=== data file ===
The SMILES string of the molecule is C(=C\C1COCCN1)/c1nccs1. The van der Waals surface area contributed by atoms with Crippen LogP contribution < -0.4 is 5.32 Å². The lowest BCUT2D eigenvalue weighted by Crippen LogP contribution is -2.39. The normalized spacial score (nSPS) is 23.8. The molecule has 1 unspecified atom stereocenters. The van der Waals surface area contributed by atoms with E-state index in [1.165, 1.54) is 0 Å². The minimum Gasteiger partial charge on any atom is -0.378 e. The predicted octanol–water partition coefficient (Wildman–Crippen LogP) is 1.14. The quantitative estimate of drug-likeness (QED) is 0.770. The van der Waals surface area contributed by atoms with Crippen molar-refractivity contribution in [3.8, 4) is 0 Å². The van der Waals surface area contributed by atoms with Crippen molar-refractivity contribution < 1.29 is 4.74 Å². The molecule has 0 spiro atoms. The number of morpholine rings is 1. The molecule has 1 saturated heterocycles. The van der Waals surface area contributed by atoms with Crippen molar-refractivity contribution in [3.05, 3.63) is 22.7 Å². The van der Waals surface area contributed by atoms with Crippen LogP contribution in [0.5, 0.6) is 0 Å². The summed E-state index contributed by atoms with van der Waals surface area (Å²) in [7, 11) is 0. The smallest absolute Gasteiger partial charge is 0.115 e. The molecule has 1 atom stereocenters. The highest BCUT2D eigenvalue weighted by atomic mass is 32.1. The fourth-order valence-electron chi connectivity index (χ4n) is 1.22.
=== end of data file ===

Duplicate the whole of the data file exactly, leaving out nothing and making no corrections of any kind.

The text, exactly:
The SMILES string of the molecule is C(=C\C1COCCN1)/c1nccs1. The van der Waals surface area contributed by atoms with Crippen LogP contribution < -0.4 is 5.32 Å². The lowest BCUT2D eigenvalue weighted by Crippen LogP contribution is -2.39. The normalized spacial score (nSPS) is 23.8. The molecule has 1 unspecified atom stereocenters. The van der Waals surface area contributed by atoms with E-state index in [1.165, 1.54) is 0 Å². The minimum Gasteiger partial charge on any atom is -0.378 e. The predicted octanol–water partition coefficient (Wildman–Crippen LogP) is 1.14. The quantitative estimate of drug-likeness (QED) is 0.770. The van der Waals surface area contributed by atoms with Crippen molar-refractivity contribution in [3.8, 4) is 0 Å². The van der Waals surface area contributed by atoms with Crippen molar-refractivity contribution < 1.29 is 4.74 Å². The molecule has 0 spiro atoms. The number of morpholine rings is 1. The molecule has 1 saturated heterocycles. The van der Waals surface area contributed by atoms with Crippen molar-refractivity contribution in [3.05, 3.63) is 22.7 Å². The van der Waals surface area contributed by atoms with Crippen LogP contribution in [0.5, 0.6) is 0 Å². The summed E-state index contributed by atoms with van der Waals surface area (Å²) in [7, 11) is 0. The smallest absolute Gasteiger partial charge is 0.115 e. The molecule has 1 atom stereocenters. The highest BCUT2D eigenvalue weighted by atomic mass is 32.1. The fourth-order valence-electron chi connectivity index (χ4n) is 1.22.